Rugby league fans can learn from non-league football


There was a mixed reaction to the news that the second test between England and New Zealand this autumn would be played at London’s Olympic Stadium. Some welcomed the opportunity to raise rugby league’s profile by playing a major international at an iconic venue in the capital city. Others, however, saw the downsides.

They questioned why a game should be played away from the heartlands at all. Why does the game need to be played so far away where “nobody” is interested? The RFL are, once again, “a joke”.

There has been and remains much to be critical of in our sport. But rugby league fans have over the last few years developed the ability to find negatives in everything. At one time supporters were evangelists, wanting to tell everyone about the greatest game. Now the message from rugby league fans to fans of other sports is “don’t bother – rugby league is rubbish”.   

At one time the claim that rugby league was on its deathbed came from rugby union commentators like Steven Jones, who claimed that “rugby league is dire and dying”. Yet now the same claim is found on the lips – or from the typing fingers – of rugby league’s own “supporters”. You only have to visit @RLMeltdown on Twitter to see “fans” claiming that referees are “killing the game” or that thanks to the RFL rugby league is “a dying sport”. 

(Though the person I feel most sorry for is Rafael from Brazil, Twitter name @rfl, who must wonder why every week he gets messages from English rugby fans telling him what a joke he is).

It has to be said that RL Meltdown is, by its very nature, not wholly representative of rugby league fans. The account only shares the outrage, the negative reactions and the conspiracy theories. Yet if you read the comments on Love Rugby League’s Facebook page – populated by people, I remind you, who by being there profess to love rugby league – or the letters page in the League Express, you will find that it isn’t exactly unrepresentative either.

There is another group of fans that rugby league can and should learn from – fans of non-league football.

A recent article on the football website Outside Write asked whether there was a “Golden Age” coming for non-league football, in part because of increasing disillusionment with the top flight. Non-league, the article suggests, “offer[s] a unique product: local interest, local beer, cheap prices, freedom of movement around the ground, the ability to stand and drink, and as a result the atmosphere is often better than at the multitudes of generic bucket seat league grounds”.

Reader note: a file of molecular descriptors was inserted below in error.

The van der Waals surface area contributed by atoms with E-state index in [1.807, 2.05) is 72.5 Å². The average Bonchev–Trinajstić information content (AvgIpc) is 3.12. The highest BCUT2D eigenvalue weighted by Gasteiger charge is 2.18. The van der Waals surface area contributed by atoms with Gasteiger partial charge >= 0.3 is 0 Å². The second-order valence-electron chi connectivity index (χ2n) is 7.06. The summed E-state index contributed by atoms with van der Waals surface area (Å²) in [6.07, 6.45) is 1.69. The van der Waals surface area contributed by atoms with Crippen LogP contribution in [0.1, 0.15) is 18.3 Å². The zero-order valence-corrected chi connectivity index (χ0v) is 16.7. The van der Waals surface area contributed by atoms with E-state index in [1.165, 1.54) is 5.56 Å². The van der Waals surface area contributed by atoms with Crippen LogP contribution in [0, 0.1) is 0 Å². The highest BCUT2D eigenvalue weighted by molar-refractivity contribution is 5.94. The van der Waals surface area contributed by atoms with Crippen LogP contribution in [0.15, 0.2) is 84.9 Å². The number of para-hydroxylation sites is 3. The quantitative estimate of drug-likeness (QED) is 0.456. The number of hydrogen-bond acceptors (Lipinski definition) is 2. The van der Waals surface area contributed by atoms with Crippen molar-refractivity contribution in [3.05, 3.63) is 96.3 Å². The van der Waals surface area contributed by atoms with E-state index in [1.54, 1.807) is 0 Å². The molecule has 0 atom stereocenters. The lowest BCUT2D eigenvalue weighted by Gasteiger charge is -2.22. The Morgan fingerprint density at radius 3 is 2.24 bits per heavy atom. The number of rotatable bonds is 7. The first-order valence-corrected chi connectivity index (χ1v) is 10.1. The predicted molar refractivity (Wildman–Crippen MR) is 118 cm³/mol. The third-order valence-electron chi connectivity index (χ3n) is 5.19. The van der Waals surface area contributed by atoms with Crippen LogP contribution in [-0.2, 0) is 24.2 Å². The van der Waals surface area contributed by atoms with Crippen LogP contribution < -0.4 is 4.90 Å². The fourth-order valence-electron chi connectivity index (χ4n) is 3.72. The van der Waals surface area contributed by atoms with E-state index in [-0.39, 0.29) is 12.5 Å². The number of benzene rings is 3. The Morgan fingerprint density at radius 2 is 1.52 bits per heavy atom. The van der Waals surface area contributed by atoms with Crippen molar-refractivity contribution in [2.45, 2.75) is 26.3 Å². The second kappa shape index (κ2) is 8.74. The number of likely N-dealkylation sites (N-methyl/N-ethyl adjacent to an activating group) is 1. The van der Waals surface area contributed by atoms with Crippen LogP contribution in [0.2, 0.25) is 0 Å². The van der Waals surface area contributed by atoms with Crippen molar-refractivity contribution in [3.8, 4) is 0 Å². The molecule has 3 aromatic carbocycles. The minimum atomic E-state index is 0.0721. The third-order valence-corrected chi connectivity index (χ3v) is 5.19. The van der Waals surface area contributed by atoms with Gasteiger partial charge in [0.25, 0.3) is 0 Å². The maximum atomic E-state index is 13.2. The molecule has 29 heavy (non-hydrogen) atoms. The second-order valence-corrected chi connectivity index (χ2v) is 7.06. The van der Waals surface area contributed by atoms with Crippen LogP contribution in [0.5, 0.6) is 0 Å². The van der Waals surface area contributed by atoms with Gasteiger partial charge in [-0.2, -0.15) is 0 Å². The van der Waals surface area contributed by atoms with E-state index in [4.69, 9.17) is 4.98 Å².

The article is typical of non-league football fans’ pride in their segment of the sport and its culture, as well as the desire to persuade those who have never sampled it to give it a try. That’s why every season there’s a “Non-League Day” with a focus on bringing new people through the turnstiles. This pride, enthusiasm and evangelistic zeal was once typical of rugby league supporters.

There might be no golden age dawning for non-league, but an article predicting one is more likely to arouse people’s interest than a set of supporters publicly stating, in effect, that their game is close to death and not worth bothering with. At the moment there are too many rugby league fans creating a miserable atmosphere around the sport which can only serve to put anyone off who might otherwise take an interest.   

Leigh favourites for the Championship

Leigh Centurions could hardly have made a better start to the season, especially as their opening three Championship wins include victories over both relegated sides: Bradford and London. Sunday’s win over the Broncos came despite Jarrod Sammut being drafted in by London from Wakefield.

Leigh must now be favourites for the Championship, although it’s still early days. There are a number of sides with a realistic chance of making it into the top four, meaning that this may be the most exciting Championship for years.

The Centurions have also made an impressive signing in Gareth Hock. That said, there is always a risk with Hock of indiscipline, either off the pitch or on it. Hopefully we’ll see the better side of Hock once he pulls on a Leigh jersey, and nothing that will disrupt his new club’s season.

International expansion

It’s been great to see rugby league putting down roots in new places recently. This week Spain was accepted as an Affiliate Member of the Rugby League European Federation. There are a number of clubs in Spain now, and a national side that made its debut with last May with a victory over Belgium in Brussels.

Recently the Latin Heat side made up of players of South or Central American Heritage have been playing games against teams such as the Philippines and Portugal. In May the British Asian Rugby Association will play Italy in Rome, and in June Belgium and Malta will face each other at Headingley.

It’s great to see rugby league spreading in this way, and hopefully these nations will continue to develop to create a thriving internal rugby league scene in years to come.

Keep Your Eye On Rugby League